The centrist fantasy of a Grand Bargain on the budget never had a chance. Even if some kind of bargain had supposedly been reached, key players would soon have reneged on the deal — probably the next time a Republican occupied the White House.
For the reality is that our two major political parties are engaged in a fierce struggle over the future shape of American society. Democrats want to preserve the legacy of the New Deal and the Great Society — Social Security, Medicare and Medicaid — and add to them what every other advanced country has: a more or less universal guarantee of essential health care. Republicans want to roll all of that back, making room for drastically lower taxes on the wealthy. Yes, it’s essentially a class war.
Krugman argues, and I’m tending to agree with him, that the Fiscal Cliff deal was a victory for Democrats and Obama. After all, we actually saw Republicans vote for a tax increase on the rich! However, he worries (and we should too) that this victory may be setting the stage for a larger defeat in just a few weeks when it comes time to raise the debt limit again:
the G.O.P. retains the power to destroy, in particular by refusing to raise the debt limit — which could cause a financial crisis. And Republicans have made it clear that they plan to use their destructive power to extract major policy concessions.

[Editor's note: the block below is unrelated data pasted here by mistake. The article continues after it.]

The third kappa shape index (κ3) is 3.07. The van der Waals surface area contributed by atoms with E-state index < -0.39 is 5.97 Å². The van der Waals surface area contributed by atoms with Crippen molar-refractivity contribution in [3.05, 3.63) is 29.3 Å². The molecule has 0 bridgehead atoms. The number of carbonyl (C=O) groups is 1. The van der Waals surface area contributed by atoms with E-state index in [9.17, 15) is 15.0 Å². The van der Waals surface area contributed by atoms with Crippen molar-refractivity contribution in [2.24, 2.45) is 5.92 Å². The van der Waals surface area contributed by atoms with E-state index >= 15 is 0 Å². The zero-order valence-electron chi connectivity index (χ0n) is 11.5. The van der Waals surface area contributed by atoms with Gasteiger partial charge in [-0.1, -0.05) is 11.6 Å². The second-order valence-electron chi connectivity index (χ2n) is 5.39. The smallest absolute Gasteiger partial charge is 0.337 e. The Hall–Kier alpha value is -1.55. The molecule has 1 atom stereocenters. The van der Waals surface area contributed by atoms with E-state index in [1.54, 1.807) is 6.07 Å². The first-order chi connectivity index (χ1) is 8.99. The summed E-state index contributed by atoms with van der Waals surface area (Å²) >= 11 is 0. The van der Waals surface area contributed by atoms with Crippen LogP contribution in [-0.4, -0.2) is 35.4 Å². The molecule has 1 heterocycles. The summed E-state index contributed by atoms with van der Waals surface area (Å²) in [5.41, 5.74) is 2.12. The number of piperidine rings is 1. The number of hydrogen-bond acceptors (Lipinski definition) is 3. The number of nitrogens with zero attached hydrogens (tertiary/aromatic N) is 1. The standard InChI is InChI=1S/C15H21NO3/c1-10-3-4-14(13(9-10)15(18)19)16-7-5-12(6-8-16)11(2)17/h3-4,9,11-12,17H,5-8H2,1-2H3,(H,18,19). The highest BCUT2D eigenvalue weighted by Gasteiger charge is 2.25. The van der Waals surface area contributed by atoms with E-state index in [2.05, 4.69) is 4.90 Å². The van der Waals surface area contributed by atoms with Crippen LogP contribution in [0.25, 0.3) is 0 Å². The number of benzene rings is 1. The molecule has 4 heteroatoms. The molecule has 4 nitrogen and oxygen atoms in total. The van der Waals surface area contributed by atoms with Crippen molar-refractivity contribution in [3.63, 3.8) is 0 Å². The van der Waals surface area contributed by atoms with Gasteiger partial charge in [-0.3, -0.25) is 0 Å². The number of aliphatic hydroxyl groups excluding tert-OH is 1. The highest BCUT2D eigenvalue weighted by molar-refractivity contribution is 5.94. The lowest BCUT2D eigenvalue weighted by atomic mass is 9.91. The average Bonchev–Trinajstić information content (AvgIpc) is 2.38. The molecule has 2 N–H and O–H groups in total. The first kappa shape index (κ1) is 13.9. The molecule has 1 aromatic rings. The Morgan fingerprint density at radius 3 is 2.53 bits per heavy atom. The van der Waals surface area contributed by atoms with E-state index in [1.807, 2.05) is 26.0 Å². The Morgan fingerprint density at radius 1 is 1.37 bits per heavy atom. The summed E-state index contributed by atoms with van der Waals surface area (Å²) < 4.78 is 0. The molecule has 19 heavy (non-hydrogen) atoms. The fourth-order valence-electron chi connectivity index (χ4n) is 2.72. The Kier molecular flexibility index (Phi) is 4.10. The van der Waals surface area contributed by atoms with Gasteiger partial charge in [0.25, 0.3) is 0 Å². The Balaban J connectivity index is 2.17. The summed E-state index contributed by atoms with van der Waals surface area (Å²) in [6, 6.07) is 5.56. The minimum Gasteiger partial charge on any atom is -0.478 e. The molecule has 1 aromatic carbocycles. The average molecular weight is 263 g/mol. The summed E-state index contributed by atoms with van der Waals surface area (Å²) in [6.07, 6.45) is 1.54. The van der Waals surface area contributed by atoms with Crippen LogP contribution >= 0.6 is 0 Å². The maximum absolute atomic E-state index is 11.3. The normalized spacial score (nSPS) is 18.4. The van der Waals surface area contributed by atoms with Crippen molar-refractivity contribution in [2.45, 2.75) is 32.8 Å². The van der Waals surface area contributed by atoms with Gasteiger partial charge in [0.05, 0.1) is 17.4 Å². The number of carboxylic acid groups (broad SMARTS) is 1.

Now, the president has said that he won’t negotiate on that basis, and rightly so. Threatening to hurt tens of millions of innocent victims unless you get your way — which is what the G.O.P. strategy boils down to — shouldn’t be treated as a legitimate political tactic.
I think this comes down to us. I realize that many people are worn out from the recent election, but if we can put enough pressure on Republicans maybe they won’t be so eager to resort to terrorist-like tactics.
UPDATE: Indeed, in the first closed-door meeting of Republicans in the new congress, Speaker John Boehner promised to fight Obama, doubling down on his threat to hold the nation hostage over raising the debt ceiling. “Without lifting the debt limit, the federal government would face a cataclysmic default on its already accrued obligations” — obligations such as two wars and Medicare Part D, which Republicans voted for while simultaneously cutting taxes.